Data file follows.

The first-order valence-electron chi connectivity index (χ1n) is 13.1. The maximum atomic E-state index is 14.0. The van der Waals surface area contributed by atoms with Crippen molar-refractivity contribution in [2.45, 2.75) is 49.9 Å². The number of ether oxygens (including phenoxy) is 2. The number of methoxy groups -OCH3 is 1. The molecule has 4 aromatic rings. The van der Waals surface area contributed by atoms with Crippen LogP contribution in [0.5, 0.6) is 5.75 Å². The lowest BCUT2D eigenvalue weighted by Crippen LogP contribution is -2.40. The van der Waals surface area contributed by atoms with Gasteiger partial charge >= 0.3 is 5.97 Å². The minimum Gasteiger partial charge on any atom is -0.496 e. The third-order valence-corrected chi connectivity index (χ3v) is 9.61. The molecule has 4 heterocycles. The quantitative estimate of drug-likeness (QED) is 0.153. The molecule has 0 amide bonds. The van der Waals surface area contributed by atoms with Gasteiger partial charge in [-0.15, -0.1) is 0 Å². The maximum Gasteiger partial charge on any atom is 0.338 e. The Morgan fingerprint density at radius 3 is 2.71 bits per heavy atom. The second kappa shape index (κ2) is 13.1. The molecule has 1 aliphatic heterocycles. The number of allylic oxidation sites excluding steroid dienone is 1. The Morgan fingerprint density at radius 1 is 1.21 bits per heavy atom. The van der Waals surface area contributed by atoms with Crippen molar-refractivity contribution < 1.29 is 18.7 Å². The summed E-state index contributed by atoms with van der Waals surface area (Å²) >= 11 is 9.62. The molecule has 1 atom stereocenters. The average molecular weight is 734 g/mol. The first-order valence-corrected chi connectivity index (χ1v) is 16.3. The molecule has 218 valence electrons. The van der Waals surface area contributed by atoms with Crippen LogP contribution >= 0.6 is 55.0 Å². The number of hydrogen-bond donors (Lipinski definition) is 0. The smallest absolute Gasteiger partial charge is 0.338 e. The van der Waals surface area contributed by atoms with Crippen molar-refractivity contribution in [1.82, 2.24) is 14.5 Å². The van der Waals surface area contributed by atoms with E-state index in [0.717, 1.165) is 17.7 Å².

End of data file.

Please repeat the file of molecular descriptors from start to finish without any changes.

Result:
The first-order valence-electron chi connectivity index (χ1n) is 13.1. The maximum atomic E-state index is 14.0. The van der Waals surface area contributed by atoms with Crippen molar-refractivity contribution in [2.45, 2.75) is 49.9 Å². The number of ether oxygens (including phenoxy) is 2. The number of methoxy groups -OCH3 is 1. The molecule has 4 aromatic rings. The van der Waals surface area contributed by atoms with Crippen LogP contribution in [0.5, 0.6) is 5.75 Å². The lowest BCUT2D eigenvalue weighted by Crippen LogP contribution is -2.40. The van der Waals surface area contributed by atoms with Gasteiger partial charge >= 0.3 is 5.97 Å². The minimum Gasteiger partial charge on any atom is -0.496 e. The third-order valence-corrected chi connectivity index (χ3v) is 9.61. The molecule has 4 heterocycles. The quantitative estimate of drug-likeness (QED) is 0.153. The molecule has 0 amide bonds. The van der Waals surface area contributed by atoms with Gasteiger partial charge in [-0.15, -0.1) is 0 Å². The maximum Gasteiger partial charge on any atom is 0.338 e. The Morgan fingerprint density at radius 3 is 2.71 bits per heavy atom. The second kappa shape index (κ2) is 13.1. The molecule has 1 aliphatic heterocycles. The number of allylic oxidation sites excluding steroid dienone is 1. The Morgan fingerprint density at radius 1 is 1.21 bits per heavy atom. The van der Waals surface area contributed by atoms with Crippen molar-refractivity contribution < 1.29 is 18.7 Å². The summed E-state index contributed by atoms with van der Waals surface area (Å²) >= 11 is 9.62. The molecule has 1 atom stereocenters. The average molecular weight is 734 g/mol. The first-order valence-corrected chi connectivity index (χ1v) is 16.3. The molecule has 218 valence electrons. The van der Waals surface area contributed by atoms with Crippen LogP contribution >= 0.6 is 55.0 Å². The number of hydrogen-bond donors (Lipinski definition) is 0. The smallest absolute Gasteiger partial charge is 0.338 e. The van der Waals surface area contributed by atoms with Crippen molar-refractivity contribution in [1.82, 2.24) is 14.5 Å². The van der Waals surface area contributed by atoms with E-state index in [0.717, 1.165) is 17.7 Å².